Bujumbura – The head of Burundi’s army said on Thursday that an attempted coup had failed and forces loyal to President Pierre Nkurunziza were in control, a day after another general said he had sacked Nkurunziza for seeking an unconstitutional third term in office.
A Reuters witness reported a journalist at the state broadcaster had said there was still heavy gunfire being heard around the state television and radio station in the capital on Thursday morning.
Another Reuters witness said loud blasts were heard in the capital.
The Reuters witness said two private radio stations and a television station were attacked by unknown men in police uniforms.
The two stations were among those that carried Major General Godefroid Niyombare’s announcement on Wednesday that he had sacked Nkurunziza.
Neither Niyombare nor his spokespeople were immediately available to comment.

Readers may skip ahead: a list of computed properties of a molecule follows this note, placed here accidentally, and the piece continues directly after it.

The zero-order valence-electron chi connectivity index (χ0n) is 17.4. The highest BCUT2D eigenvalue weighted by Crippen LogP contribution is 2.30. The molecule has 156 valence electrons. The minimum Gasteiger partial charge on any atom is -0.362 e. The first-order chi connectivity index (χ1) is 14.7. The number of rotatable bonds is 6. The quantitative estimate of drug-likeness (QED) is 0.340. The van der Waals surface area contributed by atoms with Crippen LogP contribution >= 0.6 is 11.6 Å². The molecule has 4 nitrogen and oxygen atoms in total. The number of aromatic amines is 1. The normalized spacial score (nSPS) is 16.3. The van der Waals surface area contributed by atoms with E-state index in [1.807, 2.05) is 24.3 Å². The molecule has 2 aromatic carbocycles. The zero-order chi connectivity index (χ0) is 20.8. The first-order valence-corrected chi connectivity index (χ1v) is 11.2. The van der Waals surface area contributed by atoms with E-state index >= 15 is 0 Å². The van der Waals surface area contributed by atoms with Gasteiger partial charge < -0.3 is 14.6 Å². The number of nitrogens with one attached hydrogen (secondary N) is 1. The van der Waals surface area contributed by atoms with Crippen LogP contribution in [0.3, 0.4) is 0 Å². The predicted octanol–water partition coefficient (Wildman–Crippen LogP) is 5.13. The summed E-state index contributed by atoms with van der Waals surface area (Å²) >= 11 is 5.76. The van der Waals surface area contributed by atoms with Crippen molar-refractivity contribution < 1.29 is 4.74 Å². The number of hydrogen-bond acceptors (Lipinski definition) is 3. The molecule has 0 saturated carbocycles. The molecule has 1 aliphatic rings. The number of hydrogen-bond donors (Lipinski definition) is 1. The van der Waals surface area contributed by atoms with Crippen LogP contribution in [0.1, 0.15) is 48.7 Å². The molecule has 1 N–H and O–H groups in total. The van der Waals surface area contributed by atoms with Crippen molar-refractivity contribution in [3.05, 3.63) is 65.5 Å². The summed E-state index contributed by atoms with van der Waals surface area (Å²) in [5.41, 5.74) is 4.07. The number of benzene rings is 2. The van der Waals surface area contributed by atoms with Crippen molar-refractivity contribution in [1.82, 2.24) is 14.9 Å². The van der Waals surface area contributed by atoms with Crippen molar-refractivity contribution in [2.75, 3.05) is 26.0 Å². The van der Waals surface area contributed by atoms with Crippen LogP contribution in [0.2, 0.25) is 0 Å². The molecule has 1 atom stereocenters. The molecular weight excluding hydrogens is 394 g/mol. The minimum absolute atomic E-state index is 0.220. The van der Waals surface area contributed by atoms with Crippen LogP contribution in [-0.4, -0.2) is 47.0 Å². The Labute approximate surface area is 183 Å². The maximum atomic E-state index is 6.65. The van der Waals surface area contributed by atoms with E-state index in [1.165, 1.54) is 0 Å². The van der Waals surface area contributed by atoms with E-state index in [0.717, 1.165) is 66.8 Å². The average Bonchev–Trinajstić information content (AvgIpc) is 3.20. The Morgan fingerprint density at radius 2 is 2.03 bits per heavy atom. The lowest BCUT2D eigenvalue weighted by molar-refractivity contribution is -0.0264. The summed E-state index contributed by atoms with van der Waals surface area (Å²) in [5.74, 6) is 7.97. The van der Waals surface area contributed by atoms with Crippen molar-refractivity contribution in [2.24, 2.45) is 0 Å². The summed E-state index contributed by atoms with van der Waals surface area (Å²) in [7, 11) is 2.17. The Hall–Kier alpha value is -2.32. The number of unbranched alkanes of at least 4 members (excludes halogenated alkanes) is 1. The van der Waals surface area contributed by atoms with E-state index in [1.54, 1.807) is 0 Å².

With President Nkurunziza having gone to Tanzania to discuss the crisis with East African leaders on Wednesday, the presidency dismissed the declaration by Niyombare, who was fired as Nkurunziza’s intelligence chief in February, saying on Facebook that the coup had been “foiled”.
Late on Wednesday night, Nkurunziza’s whereabouts were unclear.
A Tanzanian official said he had not attended the talks in Dar es Salaam, and had left to return to Burundi.
But Niyombare said the capital’s airport and all border crossings were closed.
The East African leaders condemned the bid to oust him and called for a return to “constitutional order”.
Late on Wednesday, continental body the African Union condemned the attempted coup.
“The chairperson condemns in the strongest terms today’s coup attempt in Bujumbura, calls for the return to constitutional order and urges all stakeholders to exercise utmost restraint,” AU Commission chairwoman Nkosazana Dlamini Zuma said in a statement.
Activists say more than 20 people have been killed in weeks of protest against Nkurunziza’s re-election bid, plunging Burundi into its worst crisis since an ethnically fuelled civil war ended in 2005.
The United Nations said more than 70 000 Burundians had fled to neighbouring states in a region with a history of ethnic fighting.